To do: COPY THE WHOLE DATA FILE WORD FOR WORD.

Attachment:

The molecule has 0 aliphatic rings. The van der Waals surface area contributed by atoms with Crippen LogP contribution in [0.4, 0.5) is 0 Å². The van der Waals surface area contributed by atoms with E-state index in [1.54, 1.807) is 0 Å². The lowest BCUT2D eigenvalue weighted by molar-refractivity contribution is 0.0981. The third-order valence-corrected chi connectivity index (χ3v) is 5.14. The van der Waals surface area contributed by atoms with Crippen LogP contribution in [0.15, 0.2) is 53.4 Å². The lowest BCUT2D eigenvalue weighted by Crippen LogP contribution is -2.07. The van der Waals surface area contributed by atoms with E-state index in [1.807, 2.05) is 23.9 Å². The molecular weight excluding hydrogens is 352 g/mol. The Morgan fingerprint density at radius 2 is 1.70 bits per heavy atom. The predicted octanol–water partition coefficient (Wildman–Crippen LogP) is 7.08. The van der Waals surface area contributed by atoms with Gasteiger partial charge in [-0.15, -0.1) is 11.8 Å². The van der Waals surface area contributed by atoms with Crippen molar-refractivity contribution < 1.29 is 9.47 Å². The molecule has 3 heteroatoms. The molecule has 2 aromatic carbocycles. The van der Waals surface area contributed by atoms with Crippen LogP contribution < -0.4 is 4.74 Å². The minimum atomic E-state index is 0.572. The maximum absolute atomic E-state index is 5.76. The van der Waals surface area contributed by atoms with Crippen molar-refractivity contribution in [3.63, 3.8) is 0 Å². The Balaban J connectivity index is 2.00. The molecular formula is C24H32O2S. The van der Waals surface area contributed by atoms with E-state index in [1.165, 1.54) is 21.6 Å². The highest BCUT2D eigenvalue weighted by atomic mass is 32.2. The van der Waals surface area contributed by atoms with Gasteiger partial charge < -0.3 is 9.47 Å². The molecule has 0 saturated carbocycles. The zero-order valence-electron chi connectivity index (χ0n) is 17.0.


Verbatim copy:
The molecule has 0 aliphatic rings. The van der Waals surface area contributed by atoms with Crippen LogP contribution in [0.4, 0.5) is 0 Å². The van der Waals surface area contributed by atoms with E-state index in [1.54, 1.807) is 0 Å². The lowest BCUT2D eigenvalue weighted by molar-refractivity contribution is 0.0981. The third-order valence-corrected chi connectivity index (χ3v) is 5.14. The van der Waals surface area contributed by atoms with Crippen LogP contribution in [0.15, 0.2) is 53.4 Å². The lowest BCUT2D eigenvalue weighted by Crippen LogP contribution is -2.07. The van der Waals surface area contributed by atoms with E-state index in [1.807, 2.05) is 23.9 Å². The molecular weight excluding hydrogens is 352 g/mol. The Morgan fingerprint density at radius 2 is 1.70 bits per heavy atom. The predicted octanol–water partition coefficient (Wildman–Crippen LogP) is 7.08. The van der Waals surface area contributed by atoms with Gasteiger partial charge in [-0.15, -0.1) is 11.8 Å². The van der Waals surface area contributed by atoms with Crippen molar-refractivity contribution < 1.29 is 9.47 Å². The molecule has 3 heteroatoms. The molecule has 2 aromatic carbocycles. The van der Waals surface area contributed by atoms with Crippen LogP contribution < -0.4 is 4.74 Å². The minimum atomic E-state index is 0.572. The maximum absolute atomic E-state index is 5.76. The van der Waals surface area contributed by atoms with Crippen molar-refractivity contribution in [3.63, 3.8) is 0 Å². The Balaban J connectivity index is 2.00. The molecular formula is C24H32O2S. The van der Waals surface area contributed by atoms with E-state index in [1.165, 1.54) is 21.6 Å². The highest BCUT2D eigenvalue weighted by atomic mass is 32.2. The van der Waals surface area contributed by atoms with Gasteiger partial charge < -0.3 is 9.47 Å². The molecule has 0 saturated carbocycles. The zero-order valence-electron chi connectivity index (χ0n) is 17.0.